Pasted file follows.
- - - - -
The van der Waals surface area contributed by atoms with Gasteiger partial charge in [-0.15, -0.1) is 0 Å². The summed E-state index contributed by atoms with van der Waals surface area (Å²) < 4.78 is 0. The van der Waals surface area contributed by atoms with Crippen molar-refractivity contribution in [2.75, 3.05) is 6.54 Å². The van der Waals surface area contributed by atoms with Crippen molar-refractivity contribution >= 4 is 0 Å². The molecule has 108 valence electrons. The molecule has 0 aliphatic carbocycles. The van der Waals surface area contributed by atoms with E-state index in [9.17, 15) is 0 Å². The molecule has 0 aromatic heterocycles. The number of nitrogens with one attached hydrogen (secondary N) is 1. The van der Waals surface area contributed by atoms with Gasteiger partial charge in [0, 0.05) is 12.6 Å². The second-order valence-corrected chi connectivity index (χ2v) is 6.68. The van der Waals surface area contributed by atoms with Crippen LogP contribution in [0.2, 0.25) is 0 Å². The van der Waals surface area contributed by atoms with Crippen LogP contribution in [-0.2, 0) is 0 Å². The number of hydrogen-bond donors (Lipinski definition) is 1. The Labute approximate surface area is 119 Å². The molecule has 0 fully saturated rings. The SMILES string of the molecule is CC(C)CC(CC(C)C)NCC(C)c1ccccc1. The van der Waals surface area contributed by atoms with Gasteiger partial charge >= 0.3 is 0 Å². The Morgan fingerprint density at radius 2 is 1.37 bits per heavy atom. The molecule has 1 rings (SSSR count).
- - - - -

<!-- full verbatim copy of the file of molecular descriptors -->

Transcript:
The van der Waals surface area contributed by atoms with Gasteiger partial charge in [-0.15, -0.1) is 0 Å². The summed E-state index contributed by atoms with van der Waals surface area (Å²) < 4.78 is 0. The van der Waals surface area contributed by atoms with Crippen molar-refractivity contribution in [2.75, 3.05) is 6.54 Å². The van der Waals surface area contributed by atoms with Crippen molar-refractivity contribution >= 4 is 0 Å². The molecule has 108 valence electrons. The molecule has 0 aliphatic carbocycles. The van der Waals surface area contributed by atoms with E-state index in [9.17, 15) is 0 Å². The molecule has 0 aromatic heterocycles. The number of nitrogens with one attached hydrogen (secondary N) is 1. The van der Waals surface area contributed by atoms with Gasteiger partial charge in [0, 0.05) is 12.6 Å². The second-order valence-corrected chi connectivity index (χ2v) is 6.68. The van der Waals surface area contributed by atoms with Crippen LogP contribution in [0.2, 0.25) is 0 Å². The van der Waals surface area contributed by atoms with Crippen LogP contribution in [-0.2, 0) is 0 Å². The number of hydrogen-bond donors (Lipinski definition) is 1. The Labute approximate surface area is 119 Å². The molecule has 0 fully saturated rings. The SMILES string of the molecule is CC(C)CC(CC(C)C)NCC(C)c1ccccc1. The van der Waals surface area contributed by atoms with Gasteiger partial charge >= 0.3 is 0 Å². The Morgan fingerprint density at radius 2 is 1.37 bits per heavy atom. The molecule has 1 rings (SSSR count).